The Little Giant of the Mexican Automotive IndustryTue, 09/01/2015 - 16:55
Q: Aguascalientes has become one of the main states for the Mexican automotive industry. How has the state evolved in this sector and what new projects have you started?
A: The automotive industry arrived in Aguascalientes in 1980 when Nissan established its second plant in the country. It has been a process based on results, and it has helped Aguascalientes consolidate as the fastest growing state in Mexico and as a pioneer in the industry. The results Nissan has obtained with its plant in our state have made it the most productive manufacturing site of the company globally.
In 2014, we had 130 established international companies, and now we have grown to 142, because we market the state as the best option for the automotive industry. We have been successful thanks to our ability to determine what companies need from the state. Nissan’s decision for its new plant was taken four years ago, and we endeavored to make this happen for Aguascalientes. In the end, we won the project because of our previous results and thanks to our negotiations with Carlos Ghosn, CEO of the RenaultNissan Alliance. By 2019, Nissan expects to manufacture close to 1.1 million vehicles in Mexico of which 850,000 units will be produced in Aguascalientes. Right now, this plant is considered a pioneer throughout the world, and Carlos Ghosn has promoted Nissan’s relationship with the state as an exemplary collaboration. Because of that, we have been the fastest growing state in the country for three years now.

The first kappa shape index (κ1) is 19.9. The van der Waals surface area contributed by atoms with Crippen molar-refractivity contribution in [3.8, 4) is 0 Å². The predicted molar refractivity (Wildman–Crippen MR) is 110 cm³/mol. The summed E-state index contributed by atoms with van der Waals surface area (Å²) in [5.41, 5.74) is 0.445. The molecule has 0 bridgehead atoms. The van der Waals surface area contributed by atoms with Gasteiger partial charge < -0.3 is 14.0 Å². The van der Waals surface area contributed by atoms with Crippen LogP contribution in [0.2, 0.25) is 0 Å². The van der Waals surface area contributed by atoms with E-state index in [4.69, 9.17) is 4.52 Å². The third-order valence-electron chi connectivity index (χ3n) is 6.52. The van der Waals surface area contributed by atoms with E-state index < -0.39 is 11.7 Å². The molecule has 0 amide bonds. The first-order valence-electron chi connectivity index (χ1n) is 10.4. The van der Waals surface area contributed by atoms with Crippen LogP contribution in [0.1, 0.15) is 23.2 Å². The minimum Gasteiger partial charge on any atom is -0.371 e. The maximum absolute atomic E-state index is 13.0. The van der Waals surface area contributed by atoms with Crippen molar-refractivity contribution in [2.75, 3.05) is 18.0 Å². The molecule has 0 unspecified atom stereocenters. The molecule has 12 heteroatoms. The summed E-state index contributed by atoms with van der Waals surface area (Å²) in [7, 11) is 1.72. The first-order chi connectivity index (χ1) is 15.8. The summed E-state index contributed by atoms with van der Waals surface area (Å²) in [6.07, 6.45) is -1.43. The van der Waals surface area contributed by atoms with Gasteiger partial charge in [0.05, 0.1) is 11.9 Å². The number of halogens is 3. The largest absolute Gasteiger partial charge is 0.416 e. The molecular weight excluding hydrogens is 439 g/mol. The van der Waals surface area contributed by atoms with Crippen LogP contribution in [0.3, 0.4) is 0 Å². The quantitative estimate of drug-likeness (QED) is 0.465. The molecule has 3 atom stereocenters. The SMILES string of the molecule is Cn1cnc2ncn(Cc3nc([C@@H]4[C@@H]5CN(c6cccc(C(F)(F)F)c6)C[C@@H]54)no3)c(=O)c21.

Q: What advantages did the state offer, and how did it become the most attractive region in the country?